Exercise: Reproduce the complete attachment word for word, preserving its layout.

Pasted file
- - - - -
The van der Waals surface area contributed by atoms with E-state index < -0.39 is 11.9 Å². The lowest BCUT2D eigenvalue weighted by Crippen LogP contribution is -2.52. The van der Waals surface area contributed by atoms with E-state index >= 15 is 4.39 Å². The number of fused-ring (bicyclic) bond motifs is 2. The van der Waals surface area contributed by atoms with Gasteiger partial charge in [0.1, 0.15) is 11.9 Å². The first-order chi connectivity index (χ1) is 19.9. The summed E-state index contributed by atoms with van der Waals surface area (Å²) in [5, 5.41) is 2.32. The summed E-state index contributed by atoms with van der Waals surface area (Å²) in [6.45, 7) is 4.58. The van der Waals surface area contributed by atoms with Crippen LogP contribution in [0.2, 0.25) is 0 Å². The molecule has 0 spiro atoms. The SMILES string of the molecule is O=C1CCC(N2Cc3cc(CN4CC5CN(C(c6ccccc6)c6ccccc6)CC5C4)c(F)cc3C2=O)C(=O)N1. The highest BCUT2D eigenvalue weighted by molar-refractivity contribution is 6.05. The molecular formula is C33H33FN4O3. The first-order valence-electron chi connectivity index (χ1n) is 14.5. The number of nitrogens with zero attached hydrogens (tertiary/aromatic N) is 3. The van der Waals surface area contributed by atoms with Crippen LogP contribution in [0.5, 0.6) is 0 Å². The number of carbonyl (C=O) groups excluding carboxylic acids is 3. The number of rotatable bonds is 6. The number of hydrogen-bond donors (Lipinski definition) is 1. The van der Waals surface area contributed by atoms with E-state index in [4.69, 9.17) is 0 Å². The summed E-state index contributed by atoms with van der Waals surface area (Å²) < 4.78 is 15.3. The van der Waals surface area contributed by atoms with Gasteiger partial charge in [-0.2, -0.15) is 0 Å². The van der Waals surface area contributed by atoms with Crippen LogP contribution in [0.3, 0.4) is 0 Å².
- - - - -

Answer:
The van der Waals surface area contributed by atoms with E-state index < -0.39 is 11.9 Å². The lowest BCUT2D eigenvalue weighted by Crippen LogP contribution is -2.52. The van der Waals surface area contributed by atoms with E-state index >= 15 is 4.39 Å². The number of fused-ring (bicyclic) bond motifs is 2. The van der Waals surface area contributed by atoms with Gasteiger partial charge in [0.1, 0.15) is 11.9 Å². The first-order chi connectivity index (χ1) is 19.9. The summed E-state index contributed by atoms with van der Waals surface area (Å²) in [5, 5.41) is 2.32. The summed E-state index contributed by atoms with van der Waals surface area (Å²) in [6.45, 7) is 4.58. The van der Waals surface area contributed by atoms with Crippen LogP contribution in [0.2, 0.25) is 0 Å². The molecule has 0 spiro atoms. The SMILES string of the molecule is O=C1CCC(N2Cc3cc(CN4CC5CN(C(c6ccccc6)c6ccccc6)CC5C4)c(F)cc3C2=O)C(=O)N1. The highest BCUT2D eigenvalue weighted by molar-refractivity contribution is 6.05. The molecular formula is C33H33FN4O3. The first-order valence-electron chi connectivity index (χ1n) is 14.5. The number of nitrogens with zero attached hydrogens (tertiary/aromatic N) is 3. The van der Waals surface area contributed by atoms with Crippen LogP contribution in [0.5, 0.6) is 0 Å². The number of carbonyl (C=O) groups excluding carboxylic acids is 3. The number of rotatable bonds is 6. The number of hydrogen-bond donors (Lipinski definition) is 1. The van der Waals surface area contributed by atoms with E-state index in [4.69, 9.17) is 0 Å². The summed E-state index contributed by atoms with van der Waals surface area (Å²) < 4.78 is 15.3. The van der Waals surface area contributed by atoms with Gasteiger partial charge in [-0.2, -0.15) is 0 Å². The van der Waals surface area contributed by atoms with Crippen LogP contribution in [0.3, 0.4) is 0 Å².